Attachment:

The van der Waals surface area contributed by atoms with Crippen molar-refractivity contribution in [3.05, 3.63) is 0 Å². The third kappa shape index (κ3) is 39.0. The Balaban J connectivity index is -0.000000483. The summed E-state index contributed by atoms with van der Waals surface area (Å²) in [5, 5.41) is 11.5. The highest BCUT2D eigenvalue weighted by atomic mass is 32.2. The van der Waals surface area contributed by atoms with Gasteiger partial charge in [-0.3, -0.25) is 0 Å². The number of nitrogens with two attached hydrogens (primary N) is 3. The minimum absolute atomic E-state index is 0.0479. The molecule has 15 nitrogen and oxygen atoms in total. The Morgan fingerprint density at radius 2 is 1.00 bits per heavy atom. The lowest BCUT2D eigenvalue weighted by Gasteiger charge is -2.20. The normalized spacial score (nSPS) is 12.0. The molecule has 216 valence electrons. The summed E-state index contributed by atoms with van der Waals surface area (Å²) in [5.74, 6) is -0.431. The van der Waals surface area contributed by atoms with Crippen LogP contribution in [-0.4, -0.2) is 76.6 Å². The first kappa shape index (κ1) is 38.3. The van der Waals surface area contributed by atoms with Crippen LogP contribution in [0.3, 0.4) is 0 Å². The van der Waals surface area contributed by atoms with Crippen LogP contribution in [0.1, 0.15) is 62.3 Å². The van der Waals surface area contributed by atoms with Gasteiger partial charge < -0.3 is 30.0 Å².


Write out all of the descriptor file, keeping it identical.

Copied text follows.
The van der Waals surface area contributed by atoms with Crippen molar-refractivity contribution in [3.05, 3.63) is 0 Å². The third kappa shape index (κ3) is 39.0. The Balaban J connectivity index is -0.000000483. The summed E-state index contributed by atoms with van der Waals surface area (Å²) in [5, 5.41) is 11.5. The highest BCUT2D eigenvalue weighted by atomic mass is 32.2. The van der Waals surface area contributed by atoms with Gasteiger partial charge in [-0.3, -0.25) is 0 Å². The number of nitrogens with two attached hydrogens (primary N) is 3. The minimum absolute atomic E-state index is 0.0479. The molecule has 15 nitrogen and oxygen atoms in total. The Morgan fingerprint density at radius 2 is 1.00 bits per heavy atom. The lowest BCUT2D eigenvalue weighted by Gasteiger charge is -2.20. The normalized spacial score (nSPS) is 12.0. The molecule has 216 valence electrons. The summed E-state index contributed by atoms with van der Waals surface area (Å²) in [5.74, 6) is -0.431. The van der Waals surface area contributed by atoms with Crippen LogP contribution in [-0.4, -0.2) is 76.6 Å². The first kappa shape index (κ1) is 38.3. The van der Waals surface area contributed by atoms with Crippen LogP contribution in [0.3, 0.4) is 0 Å². The van der Waals surface area contributed by atoms with Crippen LogP contribution in [0.1, 0.15) is 62.3 Å². The van der Waals surface area contributed by atoms with Gasteiger partial charge < -0.3 is 30.0 Å².